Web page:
Finding Work-Life Balance By Taking A Break From Social Media

Finding Work-Life Balance By Taking A Break From Social Media

I’ve often read about parents’ constant struggles to achieve work-life balance.  Living in a 24/7 society (as the cliche goes) is challenging when you are (a) trying to keep your job and on top of all of your work and (b) trying to set a good example for your children.  My husband, Adam, is often asked how he achieves this balance and makes it seem so “seamless.”  If you follow his tweets (@akeats) or see his pictures on Facebook, you know that Adam is a great cook.  You also know that he spends a lot of time online–posting pictures of his food and commenting on it. So how does Adam balance his online status with staying tuned in with the happens (literally) at the dinner table?  The answer is embedded in the following Dove Men+Care interview with Brad Powell from Dad Labs:

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Remember those New Year’s Resolutions we made a month ago? You know the resolution that Lulu asked Adam (and me?) to put down the smart phones and have a conversation with her?  No one believed that Adam would do it–including me.  In the past few years, I can’t tell you the number of times that dinner (whether at home or at a restaurant) has been disrupted by Adam’s phone buzzing with some social media urgency–be it business or personal.  Each time it happens, our family discussions are totally derailed by Adam needing to either look at his phone  and texting someone or by his actually leaving the table to respond to a tweet or text.

Fast forward a month and guess what?  Adam took Lulu’s suggestion to heart.  Now, when he comes home from work, unless he know that there is something going on and he needs to be “on point,”  Adam typically goes upstairs to our room,  plugs his phone into a charger and then returns to the kitchen/family room to help with dinner sans (without)  phone.

The change in our family’s social dynamic was subtle.  I am not sure that either Lulu or I noticed what he was (or was not) doing  But looking back over the past month’s dinners together, I can honestly say that there has been a definite difference in how our family communicates and relates to each other.  Where there once there was a fourth “person” at the table–Dad’s phone, now there are just three of us.  I’ve noticed Adam asking Lulu a lot more questions about what she is learning in school and interacting with her in a way that he couldn’t when his phone was constantly buzzing.  Now, Lulu knows that she has her father’s undivided attention for at least 30 minutes. I think that the time has also helped strengthen their relationship. She even saves some of her best stories for dinner–when both Adam and I can both hear them for the first time.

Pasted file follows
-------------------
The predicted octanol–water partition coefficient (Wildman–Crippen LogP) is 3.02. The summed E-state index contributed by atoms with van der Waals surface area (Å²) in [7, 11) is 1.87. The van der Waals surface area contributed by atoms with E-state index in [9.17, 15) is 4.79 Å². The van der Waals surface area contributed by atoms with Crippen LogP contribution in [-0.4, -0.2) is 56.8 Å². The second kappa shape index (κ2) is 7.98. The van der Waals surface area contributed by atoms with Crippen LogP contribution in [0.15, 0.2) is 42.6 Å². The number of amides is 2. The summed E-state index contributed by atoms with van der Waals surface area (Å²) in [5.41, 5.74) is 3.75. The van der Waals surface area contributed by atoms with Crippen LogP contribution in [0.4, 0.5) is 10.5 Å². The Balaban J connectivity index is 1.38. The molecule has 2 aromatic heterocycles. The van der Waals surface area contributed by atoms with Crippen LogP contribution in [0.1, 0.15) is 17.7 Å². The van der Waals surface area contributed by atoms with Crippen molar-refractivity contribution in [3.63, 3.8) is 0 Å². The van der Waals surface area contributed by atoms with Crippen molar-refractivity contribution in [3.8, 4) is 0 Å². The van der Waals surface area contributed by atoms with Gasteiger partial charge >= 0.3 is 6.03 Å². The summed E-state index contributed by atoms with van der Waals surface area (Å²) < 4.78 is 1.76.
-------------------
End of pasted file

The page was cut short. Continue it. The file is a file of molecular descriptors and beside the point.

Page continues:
Adam has even extended this non-social media bubble for ten additional minutes post dinner.  He makes a point to listen to Lulu’s (often out-of-tune) cello practice and comments on what he liked and didn’t like about her playing.  (I just learned that Lulu taught herself “Ode To Joy” on the cello because she knows that her father loves it and not because she has to play it for a school concert!  Now that’s L-O-V-E!)

The point of this post isn’t to brag about my exceptional spouse.  (Really!) If you don’t believe me, take a look at our Today Show piece. Adam’s plenty flawed.  But he has  succeeded in doing something that many of us complain about wanting to do but are still clinging to habits from the past: He figured out how to disconnect (at least for 30 minutes a day) and invest that time in his relationship with his family.   And he has seen significant return on his investment–he has stopped being a “weekend” dad and is now much more of a “day-to-day” one.  These are precious times in our children’s lives and they go by really quickly.  I am so glad that Adam’s not going to miss them.

What do you think of Adam’s methods for investing in “family time?”  Would you be able/willing to put down the phone, iPad, close the laptop and turn off the TV for 30 minutes if it meant you might be able to connect with your kids?  It’s a lot harder than it sounds.  But…if Adam teaches us anything, it can be done.  Trust me, your kids may not vocalize their gratitude but they will notice the improvement in their relationships with you.

The "Real" Adam

The “Real” Adam

Here's the image on the back of his phone.  Get the point?

Here’s the image on the back of his phone.
Get the point?

 

 

Binge Eating: Not Just for Women

Binge Eating: Not Just for Women

Binge eating isn’t just a “woman’s” problem: both women and men struggle with emotional issues that can lead them to “stuff” their feelings by grabbing food.  Personally, I have struggled with my weight for as long as I can remember.  Some people have said, “Well, no wonder you have a hard time staying skinny, you’re a foodie!”  But being a “Foodie” and being “Obese” do not have to be “siblings.”  Yes, it is possible to enjoy food without being overweight or obese.  (Just look at my husband as proof.) But for those of us who turn to food for emotional support, obesity is an eventuality.

My friend, Andrew Walen, a psychologist in MD, was recently featured on the Today Show because of his willingness to share his struggle with food and with weight.  Because I know quite a few people who struggle with this challenge, I  decided to share his segment:

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I am back on track today (Monday) and have started tracking my food and exercise.  Seeing Andrew was a good reminder for me of the things that I must to do combat my emotional eating: like taking a break from the computer and going for a bike ride with my daughter.  And that is what I am about to do right now! 

What do you do to avoid “Emotional Eating?”